Last week, a report in The Intercept revealed that GCHQ and NSA managed to hack into all of Gemalto's systems and steal encryption keys for its SIM cards, credit card chips and so on. Gemalto is currently the largest SIM chip manufacturer in the world, serving over 3,000 banks and 450 carriers.
Such a hack could have potentially disastrous financial implications for the company. Within a day, the company had already lost $500 million in stock value. For a security company, having trustworthy products is critical to keeping customers buying products.
This is why Gemalto has already come out and made a statement today, saying that its SIM chips are secure.
“Initial conclusions already indicate that Gemalto SIM products (as well as banking cards, passports and other products and platforms) are secure and the Company doesn't expect to endure a significant financial prejudice," read a statement on its website.
However, the statement seems to be quite vague. For one thing, Gemalto doesn't address the issue of having its systems compromised in the past, even if they may have fixed all the security holes. Gemalto's products may be secure now, but what about all the billions of SIM cards on the market that have compromised keys? The company seems to completely sidestep this issue.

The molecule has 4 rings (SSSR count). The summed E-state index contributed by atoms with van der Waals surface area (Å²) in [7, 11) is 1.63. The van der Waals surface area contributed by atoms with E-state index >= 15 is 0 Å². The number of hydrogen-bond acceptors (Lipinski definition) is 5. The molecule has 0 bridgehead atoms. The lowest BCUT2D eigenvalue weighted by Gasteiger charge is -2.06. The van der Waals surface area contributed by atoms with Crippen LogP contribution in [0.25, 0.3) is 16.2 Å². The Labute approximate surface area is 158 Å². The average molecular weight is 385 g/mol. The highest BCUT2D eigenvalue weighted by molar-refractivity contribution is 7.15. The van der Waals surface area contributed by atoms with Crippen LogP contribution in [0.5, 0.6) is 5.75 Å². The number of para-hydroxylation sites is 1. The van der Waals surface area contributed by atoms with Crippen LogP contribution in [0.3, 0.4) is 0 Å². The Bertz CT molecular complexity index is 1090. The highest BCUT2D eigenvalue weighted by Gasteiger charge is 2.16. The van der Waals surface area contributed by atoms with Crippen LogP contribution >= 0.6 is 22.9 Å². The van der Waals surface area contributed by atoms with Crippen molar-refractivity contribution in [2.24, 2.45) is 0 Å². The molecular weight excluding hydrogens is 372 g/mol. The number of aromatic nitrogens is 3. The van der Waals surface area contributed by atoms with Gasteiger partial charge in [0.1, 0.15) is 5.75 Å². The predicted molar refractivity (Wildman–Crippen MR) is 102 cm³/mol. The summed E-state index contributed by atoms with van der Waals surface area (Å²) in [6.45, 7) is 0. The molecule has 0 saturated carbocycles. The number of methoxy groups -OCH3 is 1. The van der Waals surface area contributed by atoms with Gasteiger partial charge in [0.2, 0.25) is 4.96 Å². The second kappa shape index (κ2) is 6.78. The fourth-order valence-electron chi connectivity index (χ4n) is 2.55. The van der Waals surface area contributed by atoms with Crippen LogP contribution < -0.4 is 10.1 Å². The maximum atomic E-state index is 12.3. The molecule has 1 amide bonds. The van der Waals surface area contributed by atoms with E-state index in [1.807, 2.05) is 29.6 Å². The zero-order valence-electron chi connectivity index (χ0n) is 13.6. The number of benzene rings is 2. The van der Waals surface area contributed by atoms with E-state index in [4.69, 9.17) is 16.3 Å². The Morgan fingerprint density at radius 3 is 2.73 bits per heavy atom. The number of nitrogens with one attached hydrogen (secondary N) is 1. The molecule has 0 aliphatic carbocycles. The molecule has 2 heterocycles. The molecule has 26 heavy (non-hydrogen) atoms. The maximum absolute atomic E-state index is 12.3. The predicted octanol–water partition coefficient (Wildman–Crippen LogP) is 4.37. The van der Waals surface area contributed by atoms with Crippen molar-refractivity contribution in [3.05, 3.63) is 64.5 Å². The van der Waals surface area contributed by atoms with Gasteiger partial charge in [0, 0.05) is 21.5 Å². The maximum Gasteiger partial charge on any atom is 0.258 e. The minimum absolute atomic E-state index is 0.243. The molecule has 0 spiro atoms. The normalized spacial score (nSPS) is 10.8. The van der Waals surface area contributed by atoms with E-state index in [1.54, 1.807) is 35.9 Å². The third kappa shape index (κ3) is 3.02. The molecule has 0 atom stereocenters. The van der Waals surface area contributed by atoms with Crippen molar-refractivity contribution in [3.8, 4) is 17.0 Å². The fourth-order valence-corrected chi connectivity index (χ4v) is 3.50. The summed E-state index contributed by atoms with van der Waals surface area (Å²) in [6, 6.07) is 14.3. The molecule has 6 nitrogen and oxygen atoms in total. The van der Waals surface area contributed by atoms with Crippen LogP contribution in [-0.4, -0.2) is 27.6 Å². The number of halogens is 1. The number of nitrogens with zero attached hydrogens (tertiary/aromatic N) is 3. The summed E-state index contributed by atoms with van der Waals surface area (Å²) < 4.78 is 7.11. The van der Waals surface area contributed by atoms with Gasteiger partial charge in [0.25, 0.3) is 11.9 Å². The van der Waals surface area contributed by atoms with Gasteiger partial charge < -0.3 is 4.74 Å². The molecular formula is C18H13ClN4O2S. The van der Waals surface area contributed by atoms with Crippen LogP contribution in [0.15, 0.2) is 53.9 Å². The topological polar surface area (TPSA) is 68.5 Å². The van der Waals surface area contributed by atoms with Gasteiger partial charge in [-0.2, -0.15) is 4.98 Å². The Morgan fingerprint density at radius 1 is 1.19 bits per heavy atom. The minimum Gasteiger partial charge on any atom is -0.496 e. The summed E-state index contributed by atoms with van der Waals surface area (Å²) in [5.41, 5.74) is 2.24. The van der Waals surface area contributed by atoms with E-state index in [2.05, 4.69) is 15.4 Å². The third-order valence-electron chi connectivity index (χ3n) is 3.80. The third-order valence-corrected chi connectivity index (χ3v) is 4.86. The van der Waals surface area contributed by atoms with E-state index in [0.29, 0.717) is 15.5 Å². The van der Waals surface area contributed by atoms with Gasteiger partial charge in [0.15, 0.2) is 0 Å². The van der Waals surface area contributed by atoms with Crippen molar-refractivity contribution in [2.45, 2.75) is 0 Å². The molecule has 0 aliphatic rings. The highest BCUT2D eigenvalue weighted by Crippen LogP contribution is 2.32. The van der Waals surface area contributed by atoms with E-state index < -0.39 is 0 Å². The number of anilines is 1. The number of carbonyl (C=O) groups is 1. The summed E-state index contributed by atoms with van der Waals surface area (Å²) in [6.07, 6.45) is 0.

The second problem with the statement is that it seems unlikely the company could fix all of its systems in 40 countries, over the weekend, after having the GCHQ and NSA go through their systems and implant malware since 2010. Therefore, it sounds more like this statement is designed to appease both shareholders, who have lost some trust in the company's stock, but also its customers (carriers, banks, etc.).
In fact, since the company published the statement, its stock value began rising:
Security experts such as Matthew Green, a professor of cryptography at Johns Hopkins University, don't seem to believe Gemalto:
Much like Lenovo, Gemalto responded to a very serious security issue with a statement that completely dismissed the concerns of security experts. Lenovo later retracted its statement that said there were no security issues, realizing how irresponsible that was, so it remains to be seen if Gemalto will do the same. The company will hold a press conference (Paris, 10:30 am) on Wednesday to offer more details.